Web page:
Phosphatase chemistry and biology
Figure 1: (A) Solid phase synthesis of phosphoinositides for the preparation of libraries for SAR studies with lipid phosphatases (Bru et al., Chem. Sci. 2012). (B) Selective activators of PP1 in cells enable us to gain new insights into PP1 biology (Angew. Chem. Int. Ed. 2012, Chem. Biol. 2013)
Figure 2: DEPOD, the human dephosphorylation database (Li et al., 2013)
The Köhn group combines molecular biology, biochemistry and synthetic chemistry to develop new approaches to study phosphatases, which can play a major role in cancer.
Previous and current research
Within intracellular signalling networks, phosphatases are counter players of kinases and play crucial roles in health and disease. The investigation of phosphatases is challenging, which is also due to the lack of tools to selectively study particular phosphatases. Understanding of phosphatase function, regulation and substrate interaction is therefore still quite limited. Our main interest is thus to control and investigate phosphatases using interdisciplinary approaches.
Specifically, we are interested in the phosphatase of regenerating liver (PRL) enzymes, in particular PRL-3. We study biological pathways and roles of this family using biochemical and molecular cell biology approaches, and we aim to design inhibitors for PRL members. We have observed phosphoinositide-phosphatase activity in vitro for one member, PRL-3 (McParland et al., 2011). In this regard, we developed a solid phase synthesis strategy that accelerates access to phosphoinositides and their analogues (figure 1a, Bru et al., 2012). We aim to obtain a detailed picture of substrate specificities of lipid phosphatases in biochemical structure–activity relationship (SAR) studies using a library of phosphoinositide analogues to support designing specific inhibitors of lipid phosphatases.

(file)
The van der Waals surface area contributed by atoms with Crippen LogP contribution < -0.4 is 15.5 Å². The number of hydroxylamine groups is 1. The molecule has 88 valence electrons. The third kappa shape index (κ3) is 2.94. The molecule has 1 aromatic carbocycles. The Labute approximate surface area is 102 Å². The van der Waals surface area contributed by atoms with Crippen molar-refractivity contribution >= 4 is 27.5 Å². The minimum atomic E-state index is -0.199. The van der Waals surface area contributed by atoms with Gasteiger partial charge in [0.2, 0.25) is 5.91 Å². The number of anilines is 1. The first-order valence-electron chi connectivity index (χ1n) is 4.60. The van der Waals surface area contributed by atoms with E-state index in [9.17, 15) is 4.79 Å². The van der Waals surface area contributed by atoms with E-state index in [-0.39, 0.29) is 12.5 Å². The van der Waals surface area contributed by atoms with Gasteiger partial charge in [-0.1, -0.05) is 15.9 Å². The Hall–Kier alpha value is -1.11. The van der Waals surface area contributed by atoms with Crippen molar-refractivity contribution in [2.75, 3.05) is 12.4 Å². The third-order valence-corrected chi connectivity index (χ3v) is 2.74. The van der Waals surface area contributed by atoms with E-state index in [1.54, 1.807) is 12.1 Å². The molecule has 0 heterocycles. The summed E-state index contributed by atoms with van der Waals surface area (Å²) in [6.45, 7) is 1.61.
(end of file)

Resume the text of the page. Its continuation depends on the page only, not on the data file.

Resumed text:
Another interest is the tool development for protein phosphatase-1 (PP1), a ubiquitous phosphatase that is responsible for a majority of all dephosphorylation reactions on Ser/Thr inside cells and is involved in many processes such as mitosis and cell cycle regulation. We have developed a selective peptide-based PP1 activator (figure 1b), which is an enabling tool to gain novel insights into PP1 biology (Chatterjee et al., Angew. Chem. Int. Ed. 2012). We follow up several strategies for the refinement of this activator and for the development of further PP1-directed chemical tools.
To support the research on phosphatase-kinase-substrate networks, in collaboration with the Wilmanns and Thornton groups, we have created the human DEPhOsphorylation Database: DEPOD (figure 2). We have applied DEPOD data to re-classify the human phosphatome and to analyse phosphatase substrate specificities and their relation to kinases (Li et al., Sci. Signal. 2013).
Future projects and goals
Studying PRL biology will remain a focus of the laboratory in the future, with the aim to understand the underlying mechanisms of oncogenesis caused by these phosphatases. We continue to develop chemical methods to enable applying peptides and inositides as phosphatase modulators inside cells. Designing modulators for the highly complex serine/threonine phosphatases is another long-term goal. Furthermore, we will continue to develop, extend and maintain DEPOD.
The lab consists of an equal number of molecular biologists and organic chemists on the graduate student and postdoctoral level. The combination of biology and chemistry not only opens up new ways to approach the challenging phosphatase research, but also broadens views and skills of every lab member.
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